For some of the signatories, perhaps this is true. But I think that Devins’s judgment is too harsh. Impeachment is hardly an obscure or invisible issue in constitutional law, and in the wake of the Watergate controversy, many law professors developed genuine, if fairly general, views on the appropriate meaning of the phrase “high crimes or misdemeanors.” Certainly most teachers of constitutional law know something about the governing legal standards; they know enough to know, for example, that smoking marijuana or speeding would not ordinarily count as a “high crime or misdemeanor.” From there they could reason by analogy to the view that, at least as a general rule, a President cannot be impeached unless he has been charged with large-scale abuse of the powers that he has by virtue of being President.
Those law professors who signed the longer letter but who do not teach constitutional law probably believed that they knew enough–from training and from substantive conversations with colleagues–to have a reasonably informed opinion about the threshold question of whether the charges against President Clinton made out an impeachable offense. Law professors who do not teach constitutional law have informed views about many constitutional issues–for example, about whether racial segregation is generally unconstitutional, whether quotas can make for an acceptable affirmative action program, and *196 whether the Constitution protects the right to use contraceptives. Many law professors believe that with respect to the charges against President Clinton, impeachment falls in the same category.13 The signatories likely thought, in good faith, that they knew enough about the constitutional provision to conclude that an impeachable offense had not been made out. It is hard to see why there is anything untoward here. I agree with Devins that people should not sign petitions when they are unable to defend the relevant position publicly; but I would give the signatories the benefit of the doubt on this point.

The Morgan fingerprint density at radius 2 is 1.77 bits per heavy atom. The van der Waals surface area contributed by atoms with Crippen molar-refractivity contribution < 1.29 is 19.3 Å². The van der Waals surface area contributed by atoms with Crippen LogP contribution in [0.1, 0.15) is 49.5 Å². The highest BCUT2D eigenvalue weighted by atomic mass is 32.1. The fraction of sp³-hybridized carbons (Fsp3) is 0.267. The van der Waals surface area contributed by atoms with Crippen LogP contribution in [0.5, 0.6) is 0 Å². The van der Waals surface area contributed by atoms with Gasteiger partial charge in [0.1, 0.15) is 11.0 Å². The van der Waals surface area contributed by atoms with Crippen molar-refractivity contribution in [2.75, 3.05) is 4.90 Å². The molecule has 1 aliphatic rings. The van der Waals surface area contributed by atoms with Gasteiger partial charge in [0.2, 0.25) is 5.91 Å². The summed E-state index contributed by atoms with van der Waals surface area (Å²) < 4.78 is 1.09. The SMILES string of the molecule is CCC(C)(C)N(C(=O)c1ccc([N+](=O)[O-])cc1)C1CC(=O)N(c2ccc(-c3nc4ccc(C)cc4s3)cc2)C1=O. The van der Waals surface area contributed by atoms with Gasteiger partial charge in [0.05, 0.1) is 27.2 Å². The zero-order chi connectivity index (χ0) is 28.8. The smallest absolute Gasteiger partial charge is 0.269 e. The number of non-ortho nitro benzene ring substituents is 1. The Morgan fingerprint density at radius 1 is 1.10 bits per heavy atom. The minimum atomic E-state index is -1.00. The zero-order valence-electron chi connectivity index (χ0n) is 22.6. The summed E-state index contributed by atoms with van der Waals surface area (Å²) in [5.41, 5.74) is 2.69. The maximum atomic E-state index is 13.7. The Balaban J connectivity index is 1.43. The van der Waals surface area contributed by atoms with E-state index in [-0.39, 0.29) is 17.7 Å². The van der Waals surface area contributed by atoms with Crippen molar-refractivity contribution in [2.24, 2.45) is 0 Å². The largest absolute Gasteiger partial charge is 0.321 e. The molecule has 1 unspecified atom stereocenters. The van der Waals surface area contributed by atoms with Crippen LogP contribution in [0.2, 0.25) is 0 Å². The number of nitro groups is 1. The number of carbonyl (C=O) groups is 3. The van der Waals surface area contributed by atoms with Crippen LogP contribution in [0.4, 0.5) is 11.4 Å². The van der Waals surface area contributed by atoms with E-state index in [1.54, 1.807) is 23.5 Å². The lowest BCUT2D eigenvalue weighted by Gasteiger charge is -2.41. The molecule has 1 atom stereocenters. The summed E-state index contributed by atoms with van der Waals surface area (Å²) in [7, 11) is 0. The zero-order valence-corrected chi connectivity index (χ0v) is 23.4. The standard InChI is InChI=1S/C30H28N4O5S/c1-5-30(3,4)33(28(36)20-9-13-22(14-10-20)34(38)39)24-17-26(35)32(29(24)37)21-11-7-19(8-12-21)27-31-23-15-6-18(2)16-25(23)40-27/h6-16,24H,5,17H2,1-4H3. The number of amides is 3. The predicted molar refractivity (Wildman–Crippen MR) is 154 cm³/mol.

With respect to the charge of hypocrisy, Sunstein writes that the professors would likely hold the same views for an impeachment trial for a Republican President.
But I do not know how Devins can be confident of this uncharitable judgment, and in any case, the anti-impeachment conclusion would hold if President Reagan, or a future Republican President, were subject to an impeachment inquiry on the basis of similar allegations.19 I very much doubt that the signatories would change their view if the accused President had been Republican. Perhaps Devins disagrees, but he offers little basis for any such disagreement.
LOL. If you believe that, I have some ocean-front property in Idaho to sell you–right next to the new Trump International Hotel, which will violate the emoluments clause.